Trading was quiet on Monday as most state governments banking institutions, and the federal government were closed for the Veteran’s Day holiday.
U.S. lean-hog futures closed lower Monday, also impacted by the grain sell-off, as well as waning seasonal demand. December hogs finished down 42 to 80.32, February also fell, dropping 5 to 86.27.
U.S. live-cattle futures finished trading mostly lower Monday amid sharp declines across grain futures and weakening beef demand, which industry experts expect to linger until Thanksgiving. December Live Cattle shed 4 to $125, the November feeder-cattle contract finished narrowly lower, losing 2 at $144.
US grain and soybean futures tumbled Monday, with technically based speculative selling pinning prices deeply in negative territory. Soybeans hit 5-month lows on continued pressure from Friday's bigger-than-expected US production-and-stockpile forecasts. Wheat and corn followed lower, with wheat drawing added pressure from last week's data. January soybeans finished down 46 ¾ at $14.05, December wheat in Chicago was off 29 1/4 at $8.57, December wheat in KC fell 31 ¾ to 8.90 and December corn fell 21 to $7.17.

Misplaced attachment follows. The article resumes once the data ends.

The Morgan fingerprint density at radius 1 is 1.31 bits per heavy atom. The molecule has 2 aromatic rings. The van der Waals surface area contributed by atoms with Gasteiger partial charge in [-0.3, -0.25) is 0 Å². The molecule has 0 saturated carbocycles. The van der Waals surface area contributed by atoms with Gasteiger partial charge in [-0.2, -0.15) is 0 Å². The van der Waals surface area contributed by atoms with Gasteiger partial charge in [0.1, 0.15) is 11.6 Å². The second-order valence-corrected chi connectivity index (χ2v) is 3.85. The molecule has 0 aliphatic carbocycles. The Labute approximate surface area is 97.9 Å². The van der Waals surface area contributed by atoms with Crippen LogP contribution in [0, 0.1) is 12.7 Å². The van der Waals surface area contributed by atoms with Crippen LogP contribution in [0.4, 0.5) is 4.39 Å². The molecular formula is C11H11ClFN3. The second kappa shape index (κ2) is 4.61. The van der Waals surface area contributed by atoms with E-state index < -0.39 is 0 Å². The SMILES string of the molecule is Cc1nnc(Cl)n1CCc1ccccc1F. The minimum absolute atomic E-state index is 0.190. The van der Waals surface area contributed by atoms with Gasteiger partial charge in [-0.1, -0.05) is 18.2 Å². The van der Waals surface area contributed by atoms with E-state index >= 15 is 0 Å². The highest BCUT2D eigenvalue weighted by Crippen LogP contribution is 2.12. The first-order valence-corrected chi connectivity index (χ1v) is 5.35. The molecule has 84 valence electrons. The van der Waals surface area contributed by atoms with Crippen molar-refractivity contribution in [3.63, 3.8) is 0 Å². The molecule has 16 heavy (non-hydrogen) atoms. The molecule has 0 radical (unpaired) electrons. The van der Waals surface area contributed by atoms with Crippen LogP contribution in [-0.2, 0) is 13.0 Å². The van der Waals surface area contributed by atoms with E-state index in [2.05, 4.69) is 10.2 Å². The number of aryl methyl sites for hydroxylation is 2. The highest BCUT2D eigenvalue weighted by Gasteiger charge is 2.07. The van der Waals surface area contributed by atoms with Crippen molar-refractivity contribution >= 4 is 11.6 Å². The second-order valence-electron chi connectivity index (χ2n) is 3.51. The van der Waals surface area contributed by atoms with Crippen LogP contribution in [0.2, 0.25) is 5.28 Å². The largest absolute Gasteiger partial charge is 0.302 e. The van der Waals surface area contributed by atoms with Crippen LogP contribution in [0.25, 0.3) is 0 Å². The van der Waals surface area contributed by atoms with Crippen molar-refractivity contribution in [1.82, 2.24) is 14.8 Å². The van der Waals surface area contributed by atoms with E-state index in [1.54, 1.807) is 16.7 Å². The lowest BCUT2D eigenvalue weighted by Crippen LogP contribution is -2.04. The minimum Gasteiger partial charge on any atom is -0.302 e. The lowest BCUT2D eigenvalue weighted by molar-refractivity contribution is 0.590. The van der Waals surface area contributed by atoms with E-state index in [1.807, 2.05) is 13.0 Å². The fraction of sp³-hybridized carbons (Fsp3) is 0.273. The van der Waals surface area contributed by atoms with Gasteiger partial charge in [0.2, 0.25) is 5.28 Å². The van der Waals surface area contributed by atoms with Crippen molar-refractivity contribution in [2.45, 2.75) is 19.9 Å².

Cotton futures advanced in triple their normal trading volume as new buying triggered buy-stops in the market. Traders closed some bets that prices would fall, worrying that the recent buildup in the net-short position held by funds has left cotton vulnerable to a sudden short-covering rally. December cotton rose 83 to 70.88, and the March contract gained 71 to 71.15.
Gold ended flat in thin trading on Monday, with many market participants out for a holiday in the U.S. and an industry conference in Hong Kong. December gold settled unchanged at $1,730.90, and December silver closed at $32.52, down 7.7 cents.
Oil futures edged lower Monday, as a report from a global energy watchdog highlighted rising oil production in the U.S. December crude fell 50 cents to $85.57 a barrel, December gasoline dropped 2.29 cents to $2.67 a gallon, and December distillates fell a fraction to $2.99 a gallon.
Natural-gas futures rose Monday as cooler weather is expected to result in a drop in U.S. gas stockpiles later this week. Natural gas gained 6.7 cents to $3.57.
On Wall Street, stocks ended mixed in choppy trade on Monday as firmer Chinese economic data offset concerns about a possible U.S. fiscal crisis and delays to an installment of Greek aid. The Dow fell a fraction to close at 12,815, the Nasdaq closed at 2,904, also down a fraction, and the S&P 500 gained a fraction to 1,380.